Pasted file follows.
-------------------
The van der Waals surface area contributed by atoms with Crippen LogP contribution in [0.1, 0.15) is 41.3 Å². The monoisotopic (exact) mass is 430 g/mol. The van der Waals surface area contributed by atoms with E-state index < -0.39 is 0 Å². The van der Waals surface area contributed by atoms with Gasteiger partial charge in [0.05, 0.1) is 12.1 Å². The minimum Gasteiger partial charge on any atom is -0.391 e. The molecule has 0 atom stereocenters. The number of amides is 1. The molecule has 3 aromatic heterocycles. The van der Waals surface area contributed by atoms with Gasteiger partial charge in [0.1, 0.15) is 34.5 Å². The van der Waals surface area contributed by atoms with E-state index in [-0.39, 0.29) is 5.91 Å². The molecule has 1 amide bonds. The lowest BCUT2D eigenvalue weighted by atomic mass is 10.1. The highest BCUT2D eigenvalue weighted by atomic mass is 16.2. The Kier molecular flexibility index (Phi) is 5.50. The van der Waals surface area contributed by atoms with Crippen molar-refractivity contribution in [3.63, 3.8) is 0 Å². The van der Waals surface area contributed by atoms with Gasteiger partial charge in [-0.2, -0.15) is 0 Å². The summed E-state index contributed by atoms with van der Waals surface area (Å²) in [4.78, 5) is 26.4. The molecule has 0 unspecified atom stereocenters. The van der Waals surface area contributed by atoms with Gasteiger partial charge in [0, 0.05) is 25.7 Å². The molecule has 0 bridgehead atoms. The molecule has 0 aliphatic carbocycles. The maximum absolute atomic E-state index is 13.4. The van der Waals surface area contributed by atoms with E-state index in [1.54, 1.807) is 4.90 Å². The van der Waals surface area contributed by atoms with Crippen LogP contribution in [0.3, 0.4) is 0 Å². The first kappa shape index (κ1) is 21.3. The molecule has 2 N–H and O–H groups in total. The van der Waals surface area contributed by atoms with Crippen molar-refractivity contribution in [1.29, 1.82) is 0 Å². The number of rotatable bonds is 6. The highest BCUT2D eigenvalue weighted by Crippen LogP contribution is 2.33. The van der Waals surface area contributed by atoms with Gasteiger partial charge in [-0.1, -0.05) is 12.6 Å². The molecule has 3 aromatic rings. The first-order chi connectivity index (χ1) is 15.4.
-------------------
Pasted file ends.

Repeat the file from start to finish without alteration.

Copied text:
The van der Waals surface area contributed by atoms with Crippen LogP contribution in [0.1, 0.15) is 41.3 Å². The monoisotopic (exact) mass is 430 g/mol. The van der Waals surface area contributed by atoms with E-state index < -0.39 is 0 Å². The van der Waals surface area contributed by atoms with Gasteiger partial charge in [0.05, 0.1) is 12.1 Å². The minimum Gasteiger partial charge on any atom is -0.391 e. The molecule has 0 atom stereocenters. The number of amides is 1. The molecule has 3 aromatic heterocycles. The van der Waals surface area contributed by atoms with Gasteiger partial charge in [0.1, 0.15) is 34.5 Å². The van der Waals surface area contributed by atoms with E-state index in [-0.39, 0.29) is 5.91 Å². The molecule has 1 amide bonds. The lowest BCUT2D eigenvalue weighted by atomic mass is 10.1. The highest BCUT2D eigenvalue weighted by atomic mass is 16.2. The Kier molecular flexibility index (Phi) is 5.50. The van der Waals surface area contributed by atoms with Crippen molar-refractivity contribution in [3.63, 3.8) is 0 Å². The van der Waals surface area contributed by atoms with Gasteiger partial charge in [-0.2, -0.15) is 0 Å². The summed E-state index contributed by atoms with van der Waals surface area (Å²) in [4.78, 5) is 26.4. The molecule has 0 unspecified atom stereocenters. The van der Waals surface area contributed by atoms with Gasteiger partial charge in [0, 0.05) is 25.7 Å². The molecule has 0 bridgehead atoms. The molecule has 0 aliphatic carbocycles. The maximum absolute atomic E-state index is 13.4. The van der Waals surface area contributed by atoms with E-state index in [1.54, 1.807) is 4.90 Å². The van der Waals surface area contributed by atoms with Crippen LogP contribution in [0.3, 0.4) is 0 Å². The first kappa shape index (κ1) is 21.3. The molecule has 2 N–H and O–H groups in total. The van der Waals surface area contributed by atoms with Crippen molar-refractivity contribution in [1.29, 1.82) is 0 Å². The number of rotatable bonds is 6. The highest BCUT2D eigenvalue weighted by Crippen LogP contribution is 2.33. The van der Waals surface area contributed by atoms with Gasteiger partial charge in [-0.1, -0.05) is 12.6 Å². The molecule has 3 aromatic rings. The first-order chi connectivity index (χ1) is 15.4.